in Wacky Word Wednesday

Today’s Wacky Word Wednesday paints the quintessential picture of ancient Greece and Rome, combining food, relaxation, and ancient customs.

Here is the definition of today’s wacky word from

quo top




the act of reclining on a couch, as practiced in ancient times at meals

quo botAccubation - Wacky Word Wednesday

The etymology is simply enough: accubation is derived from accubare, Latin for “to recline”.

The  ancient Greeks and Romans influenced one another greatly with many overlapping similarities, from shared mythological gods and goddesses to dining habits. Just from researching the furniture of these ancient civilizations alone, one can imagine how prominent accubation was while dining. For the ancient Greeks, a kline was used for both sleeping and eating, the design of the furniture encouraging accubation. This type of couch included a headboard, but no footboard, and was high off the ground; a footstool was sometimes necessary for occupants to climb up onto the kline. The height allowed easy access to food, and tables could fit under the kline before and after meals.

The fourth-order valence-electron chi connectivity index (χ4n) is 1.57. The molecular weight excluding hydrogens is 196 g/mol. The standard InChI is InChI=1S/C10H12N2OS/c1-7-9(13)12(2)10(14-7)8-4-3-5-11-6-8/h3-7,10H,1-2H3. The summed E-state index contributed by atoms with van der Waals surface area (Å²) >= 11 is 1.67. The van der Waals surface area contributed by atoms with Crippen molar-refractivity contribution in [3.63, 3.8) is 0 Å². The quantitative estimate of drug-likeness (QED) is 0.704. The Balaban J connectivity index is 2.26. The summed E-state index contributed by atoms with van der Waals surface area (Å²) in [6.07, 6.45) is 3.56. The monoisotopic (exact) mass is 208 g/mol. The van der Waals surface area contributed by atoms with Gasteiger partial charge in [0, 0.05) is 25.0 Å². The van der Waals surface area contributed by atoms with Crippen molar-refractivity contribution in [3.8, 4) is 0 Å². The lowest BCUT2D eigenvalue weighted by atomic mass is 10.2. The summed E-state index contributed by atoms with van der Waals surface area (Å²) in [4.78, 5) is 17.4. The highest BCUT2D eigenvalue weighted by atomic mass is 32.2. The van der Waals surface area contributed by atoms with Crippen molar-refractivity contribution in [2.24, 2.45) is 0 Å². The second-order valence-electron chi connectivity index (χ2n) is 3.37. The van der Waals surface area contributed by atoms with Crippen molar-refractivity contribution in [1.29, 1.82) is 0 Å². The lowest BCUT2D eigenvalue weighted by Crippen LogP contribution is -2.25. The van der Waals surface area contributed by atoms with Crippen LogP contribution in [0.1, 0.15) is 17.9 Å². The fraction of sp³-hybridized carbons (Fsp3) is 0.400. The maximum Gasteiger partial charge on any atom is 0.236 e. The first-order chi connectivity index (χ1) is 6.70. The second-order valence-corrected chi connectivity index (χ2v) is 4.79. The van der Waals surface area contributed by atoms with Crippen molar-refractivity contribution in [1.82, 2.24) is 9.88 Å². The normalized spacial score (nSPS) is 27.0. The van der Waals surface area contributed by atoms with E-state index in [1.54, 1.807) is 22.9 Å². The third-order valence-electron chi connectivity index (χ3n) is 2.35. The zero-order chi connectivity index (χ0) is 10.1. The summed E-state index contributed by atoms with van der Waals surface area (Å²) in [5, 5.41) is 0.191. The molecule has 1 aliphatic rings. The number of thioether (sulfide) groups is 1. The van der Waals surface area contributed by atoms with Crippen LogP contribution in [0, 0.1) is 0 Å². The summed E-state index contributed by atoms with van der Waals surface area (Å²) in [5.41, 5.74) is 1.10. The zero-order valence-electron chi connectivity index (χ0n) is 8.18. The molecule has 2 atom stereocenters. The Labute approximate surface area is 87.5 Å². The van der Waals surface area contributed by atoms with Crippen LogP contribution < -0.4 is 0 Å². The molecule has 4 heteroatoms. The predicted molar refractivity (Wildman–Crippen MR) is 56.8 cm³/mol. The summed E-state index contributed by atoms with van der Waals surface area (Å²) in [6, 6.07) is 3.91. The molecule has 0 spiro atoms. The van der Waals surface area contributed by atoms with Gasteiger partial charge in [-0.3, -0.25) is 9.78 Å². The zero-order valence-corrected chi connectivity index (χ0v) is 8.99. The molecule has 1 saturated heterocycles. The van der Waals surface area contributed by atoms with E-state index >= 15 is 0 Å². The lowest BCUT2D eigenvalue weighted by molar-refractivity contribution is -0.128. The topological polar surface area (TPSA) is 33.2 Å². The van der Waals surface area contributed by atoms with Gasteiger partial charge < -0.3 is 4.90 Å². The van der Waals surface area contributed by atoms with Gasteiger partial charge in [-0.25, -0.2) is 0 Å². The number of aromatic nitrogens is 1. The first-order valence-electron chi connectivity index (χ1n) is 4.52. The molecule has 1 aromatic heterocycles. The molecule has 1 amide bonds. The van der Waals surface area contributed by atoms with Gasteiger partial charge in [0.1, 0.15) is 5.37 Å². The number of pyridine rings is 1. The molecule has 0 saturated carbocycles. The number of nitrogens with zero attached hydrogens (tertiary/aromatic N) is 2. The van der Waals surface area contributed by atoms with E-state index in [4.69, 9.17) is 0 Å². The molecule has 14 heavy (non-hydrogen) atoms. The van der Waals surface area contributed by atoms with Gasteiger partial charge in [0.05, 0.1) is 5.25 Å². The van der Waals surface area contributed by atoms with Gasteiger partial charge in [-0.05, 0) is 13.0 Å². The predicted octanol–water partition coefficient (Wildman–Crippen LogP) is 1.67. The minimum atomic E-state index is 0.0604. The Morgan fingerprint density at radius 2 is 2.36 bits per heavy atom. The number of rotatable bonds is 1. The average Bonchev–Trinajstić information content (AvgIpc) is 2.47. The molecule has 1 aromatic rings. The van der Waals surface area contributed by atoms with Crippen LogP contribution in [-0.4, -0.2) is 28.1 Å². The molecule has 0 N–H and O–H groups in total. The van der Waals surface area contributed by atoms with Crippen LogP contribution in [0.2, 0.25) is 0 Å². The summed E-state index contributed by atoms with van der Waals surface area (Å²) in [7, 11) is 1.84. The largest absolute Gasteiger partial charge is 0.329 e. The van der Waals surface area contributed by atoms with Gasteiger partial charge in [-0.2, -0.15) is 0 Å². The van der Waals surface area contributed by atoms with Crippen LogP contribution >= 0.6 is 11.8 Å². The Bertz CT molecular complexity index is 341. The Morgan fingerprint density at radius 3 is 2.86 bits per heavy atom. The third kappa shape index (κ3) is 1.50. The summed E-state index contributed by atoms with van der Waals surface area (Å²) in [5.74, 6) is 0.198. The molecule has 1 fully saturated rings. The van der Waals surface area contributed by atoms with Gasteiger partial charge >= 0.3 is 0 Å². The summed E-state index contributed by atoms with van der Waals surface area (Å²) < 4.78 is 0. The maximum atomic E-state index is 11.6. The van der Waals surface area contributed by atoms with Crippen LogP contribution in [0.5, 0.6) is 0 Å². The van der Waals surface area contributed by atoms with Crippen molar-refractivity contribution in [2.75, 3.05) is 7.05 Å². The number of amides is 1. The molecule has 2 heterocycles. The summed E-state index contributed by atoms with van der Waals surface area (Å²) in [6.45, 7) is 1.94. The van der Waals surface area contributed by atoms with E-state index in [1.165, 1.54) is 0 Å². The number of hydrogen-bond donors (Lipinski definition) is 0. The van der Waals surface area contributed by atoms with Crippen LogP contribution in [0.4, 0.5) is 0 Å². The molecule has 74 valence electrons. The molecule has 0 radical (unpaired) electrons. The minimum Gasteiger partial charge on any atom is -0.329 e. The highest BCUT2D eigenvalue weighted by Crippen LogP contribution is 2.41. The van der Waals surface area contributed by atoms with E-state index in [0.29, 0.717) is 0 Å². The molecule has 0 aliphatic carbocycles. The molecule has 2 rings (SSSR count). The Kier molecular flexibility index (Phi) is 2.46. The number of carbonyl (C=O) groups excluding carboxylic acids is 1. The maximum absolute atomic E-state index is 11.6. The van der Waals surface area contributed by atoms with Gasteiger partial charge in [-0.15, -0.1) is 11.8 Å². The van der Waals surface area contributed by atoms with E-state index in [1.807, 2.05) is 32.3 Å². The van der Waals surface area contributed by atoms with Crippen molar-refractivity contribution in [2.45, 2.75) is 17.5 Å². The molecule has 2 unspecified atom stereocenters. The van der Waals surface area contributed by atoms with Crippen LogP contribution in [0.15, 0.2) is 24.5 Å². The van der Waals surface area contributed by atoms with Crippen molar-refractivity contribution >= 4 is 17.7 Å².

The Romans adopted this custom, creating a kline-equivalent, which was the lectus. During this time, it was traditionally the men who were able to practice accubation, though later on, women were also permitted to do so as well. Although the Greeks were the first to practice accubation, the Romans are well known for their triclinium, which is defined as a formal dining room. Within the triclinium, each couch could hold up to three people, all of whom would lean on their left side or stomach while eating, pillows surrounding them for comfort and support.

Related:  Avoiding Misinterpretation and Brand Damage with Tailored Marketing: Lessons from the Sporting World

To find yourself practicing accubation on a night out, head to Miami, Bangkok, Prague or Beijing’s trendy hotspots for a chic take on ancient practices.

Fast forwarding to modern times, accubation still produces strong beliefs in certain cultures. Here are some examples:

  • In Thailand, an individual practicing accubation will turn into a snake in the next life.
  • In certain Western countries, the belief that acid reflux and heartburn occur more frequently if an individual practices accubation directly after eating a meal. The lack of gravitational force from reclining horizontally creates digestion problems.
  • According to Rwandan belief, a couple eating in bed while lying down will give birth to selfish children.

Are you a fan of accubation? Any particular beliefs that scared you from accubation as a child? If so, we’d love to hear about them, so feel free to leave a comment!

If you’re interested in translation, localizing, or even if you just like to read the occasional blog, check out our website here.